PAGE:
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Articles by K.M.S. Islam
Total Records ( 4 ) for K.M.S. Islam
  J.A.S.M.M. Islam , M.J. Khan , K.M.S. Islam and S. Ahmed
  The study was conducted for a period of 6 months to observe the effect of replacing fish meal(FM) by sesame oil cakelSOC) on the performance of Starcross layer reared on pond. A total of 72 birds of twenty weeks of age were divided into three treatments having 3 replications in each. Diet for treatment A contains fish meal and sesame oil cake @12% with other conventional ingredients. Fish meal was replaced by SOC at the rate of 25 and 50% in the treatment B and C respectively. The results clearly indicated the comparative usefulness of SOC as replacer of FM when the cost per kg egg production was considered. All the treatments were found to be almost equally suitable for rearing of Starcross layer. So, it may be suggested to replace FM by SOC up to a level of 50% depending upon the availability and price.
  Begum N , M. J. Khan and K.M.S. Islam
  The experiment was conducted for a period of 90 days with 9 local growing male calves of 18-24 months of age and average live weight 68 kg to determine the effect of feeding complete ration with road side grass, maize (Zea mays) silage and water hyacinth (Eichhornia crassipes) on growth, digestibility of different nutrients, total digestible nutrients and feed efficiency. The animals were randomly divided into three groups, having three bull calves in each. The calves of group A were fed 40% rice straw, 60% road side grass and concentrate mixture. The calves of group B were fed 40% rice straw, 60% maize silage and concentrate mixture and the calves of group C were fed 40% rice straw, 60% water hyacinth and concentrate mixture. The concentrate mixture contained 27% wheat bran, 40% rice polish, 55 fish meal, 2% bone meal and 1% common salt. The concentrate mixture was provided in quantities to satisfy 1/3rd of DM requirement. The animals of maize silage group B showed best P<0.01) performance in weight gain (0.152 kg/d) followed by C (0.115 kg/d) and A (0.107 kg/d). Dry matter intake per day in group A, B and C were 2.31, 2.42 and 2.29 kg respectively. The amount of feed required per kg body weight gain (P<0.01) were lower in maize silage group B (16.61) followed by C (19.92) and A (21.74). A higher trend of digestibility of nutrients were observed in maize silage feeding group (B). So, the maize silage in combination with straw and concentrate mixture can be fed to growing animals for better performances. Fresh water hyacinth leaves can also be allowed to calves in combination with straw and concentrate, without any adverse effect on growth of animals.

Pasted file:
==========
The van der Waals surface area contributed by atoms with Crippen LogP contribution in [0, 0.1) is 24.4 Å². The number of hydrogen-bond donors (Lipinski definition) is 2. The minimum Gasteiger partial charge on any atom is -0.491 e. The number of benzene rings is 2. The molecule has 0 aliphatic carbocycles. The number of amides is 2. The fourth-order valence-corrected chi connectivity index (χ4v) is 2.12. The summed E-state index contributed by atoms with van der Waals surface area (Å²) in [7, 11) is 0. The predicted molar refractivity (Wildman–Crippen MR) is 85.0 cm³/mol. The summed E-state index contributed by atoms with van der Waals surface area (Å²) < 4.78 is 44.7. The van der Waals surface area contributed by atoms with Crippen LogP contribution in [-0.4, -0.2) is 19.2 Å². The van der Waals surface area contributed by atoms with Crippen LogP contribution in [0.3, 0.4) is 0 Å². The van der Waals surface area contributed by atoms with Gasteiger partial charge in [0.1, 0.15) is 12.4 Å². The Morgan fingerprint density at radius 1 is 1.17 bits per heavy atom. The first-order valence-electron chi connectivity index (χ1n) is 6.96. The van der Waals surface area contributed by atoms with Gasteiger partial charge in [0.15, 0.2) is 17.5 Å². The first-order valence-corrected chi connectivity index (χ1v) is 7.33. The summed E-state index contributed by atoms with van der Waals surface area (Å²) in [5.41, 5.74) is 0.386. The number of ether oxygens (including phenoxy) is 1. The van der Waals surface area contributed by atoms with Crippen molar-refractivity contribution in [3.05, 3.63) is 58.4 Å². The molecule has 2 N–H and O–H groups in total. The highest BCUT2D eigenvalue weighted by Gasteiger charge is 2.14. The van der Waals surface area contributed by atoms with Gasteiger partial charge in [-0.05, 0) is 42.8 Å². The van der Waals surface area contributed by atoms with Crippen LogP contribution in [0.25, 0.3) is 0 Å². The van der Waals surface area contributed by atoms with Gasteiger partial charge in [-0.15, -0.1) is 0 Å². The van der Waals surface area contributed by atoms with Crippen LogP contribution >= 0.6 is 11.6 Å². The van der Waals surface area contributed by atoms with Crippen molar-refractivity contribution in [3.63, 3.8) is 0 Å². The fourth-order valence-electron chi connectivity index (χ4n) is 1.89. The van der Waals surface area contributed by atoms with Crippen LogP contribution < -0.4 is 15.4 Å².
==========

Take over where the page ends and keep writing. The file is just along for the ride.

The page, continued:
K.M.S. Islam , A. Schumacher and J.M. Gropp